Matthew Griffin, described as “The Adviser behind the Advisers” and a “Young Kurzweil,” is the founder and CEO of the World Futures Forum and the 311 Institute, a global Futures and Deep Futures consultancy working between the dates of 2020 to 2070, and is an award winning futurist, and author of “Codex of the Future” series. Regularly featured in the global media, including AP, BBC, Bloomberg, CNBC, Discovery, RT, Viacom, and WIRED, Matthew’s ability to identify, track, and explain the impacts of hundreds of revolutionary emerging technologies on global culture, industry and society, is unparalleled. Recognised for the past six years as one of the world’s foremost futurists, innovation and strategy experts Matthew is an international speaker who helps governments, investors, multi-nationals and regulators around the world envision, build and lead an inclusive, sustainable future. A rare talent Matthew’s recent work includes mentoring Lunar XPrize teams, re-envisioning global education and training with the G20, and helping the world’s largest organisations envision and ideate the future of their products and services, industries, and countries. Matthew's clients include three Prime Ministers and several governments, including the G7, Accenture, Aon, Bain & Co, BCG, Credit Suisse, Dell EMC, Dentons, Deloitte, E&Y, GEMS, Huawei, JPMorgan Chase, KPMG, Lego, McKinsey, PWC, Qualcomm, SAP, Samsung, Sopra Steria, T-Mobile, and many more.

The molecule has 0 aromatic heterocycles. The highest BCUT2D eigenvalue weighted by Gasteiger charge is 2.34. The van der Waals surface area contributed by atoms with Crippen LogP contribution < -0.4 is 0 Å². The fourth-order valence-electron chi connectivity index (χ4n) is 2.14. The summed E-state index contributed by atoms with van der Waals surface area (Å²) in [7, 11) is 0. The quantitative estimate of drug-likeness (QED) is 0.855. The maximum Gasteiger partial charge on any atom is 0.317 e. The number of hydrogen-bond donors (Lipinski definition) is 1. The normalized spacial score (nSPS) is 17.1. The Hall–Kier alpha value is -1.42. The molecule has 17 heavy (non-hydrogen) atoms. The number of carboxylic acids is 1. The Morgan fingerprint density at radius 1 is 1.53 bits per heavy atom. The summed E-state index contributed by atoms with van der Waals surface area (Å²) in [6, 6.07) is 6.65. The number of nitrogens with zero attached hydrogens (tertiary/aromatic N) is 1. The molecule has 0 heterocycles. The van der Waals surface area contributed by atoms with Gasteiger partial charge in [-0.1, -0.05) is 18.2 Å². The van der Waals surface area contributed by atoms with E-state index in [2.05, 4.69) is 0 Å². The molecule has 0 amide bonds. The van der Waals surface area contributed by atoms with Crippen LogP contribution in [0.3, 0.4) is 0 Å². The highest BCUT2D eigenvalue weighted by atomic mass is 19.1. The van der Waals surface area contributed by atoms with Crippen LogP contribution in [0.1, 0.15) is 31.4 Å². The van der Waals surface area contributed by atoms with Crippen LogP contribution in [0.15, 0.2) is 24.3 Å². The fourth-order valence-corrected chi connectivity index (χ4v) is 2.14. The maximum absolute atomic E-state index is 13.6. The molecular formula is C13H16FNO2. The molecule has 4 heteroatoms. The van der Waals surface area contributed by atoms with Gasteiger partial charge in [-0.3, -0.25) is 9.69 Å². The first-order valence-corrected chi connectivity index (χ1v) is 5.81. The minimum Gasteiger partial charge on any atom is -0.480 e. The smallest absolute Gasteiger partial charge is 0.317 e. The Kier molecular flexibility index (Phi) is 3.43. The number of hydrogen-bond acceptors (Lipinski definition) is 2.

WHY THIS MATTERS IN BRIEF
With China and Russia investing more money in anti-satellite weapons DARPA wants to create a new network that can’t be interrupted if their birds go black.
It’s never a great time when you lose contact with your $600 billion military machine – particularly if it’s because your satellites have been destroyed, or your communications systems jammed. So, in an age where both China and Russia are accelerating the development of new anti-satellite warfare and new artificial intelligence (AI) electronic jamming systems America’s Defense Advanced Research Projects Agency (DARPA) has decided that it wants to provide the American armed forces with as many communications contingencies as possible.
As the name suggests DARPA’s latest network, dubbed the Tactical Undersea Network Architecture (TUNA), is being set up in the open ocean and it’s a collection of “node” buoys, deployed from ships or planes, that are tethered together by fiber optic cables to create a radio frequency (RF) data network.
The fiber cables that connect the buoys together are thin but they’re being designed to withstand at least 30 days at sea which the US hopes should give it enough time to restore normal communications. Asides from the challenging conditions powering the network presents another problem, and the University of Washington’s Applied Physics Lab have created a concept buoy that draws energy from the constant ebb and flow of the ocean. The TUNA program has been in DARPA’s pipeline for the past few years, and with the first phase now complete, the next step is to build a fully working system and test it at sea.
DARPA’s seafaring solution compliments two other communications programs. One called “Dynamic Network Adaptation for Mission Optimization” (DyNAMO) whose goal is to develop a system that allows all different types of equipment found in different types of aircraft to talk to each other, creating something akin to a peer-to-peer communications network in the sky, and another project called “A Mechanically Based Antenna” (AMEBA) that hopes to extend the internet, using low frequency RF into the deepest parts of the oceans and through solid rock into the world’s deepest mines.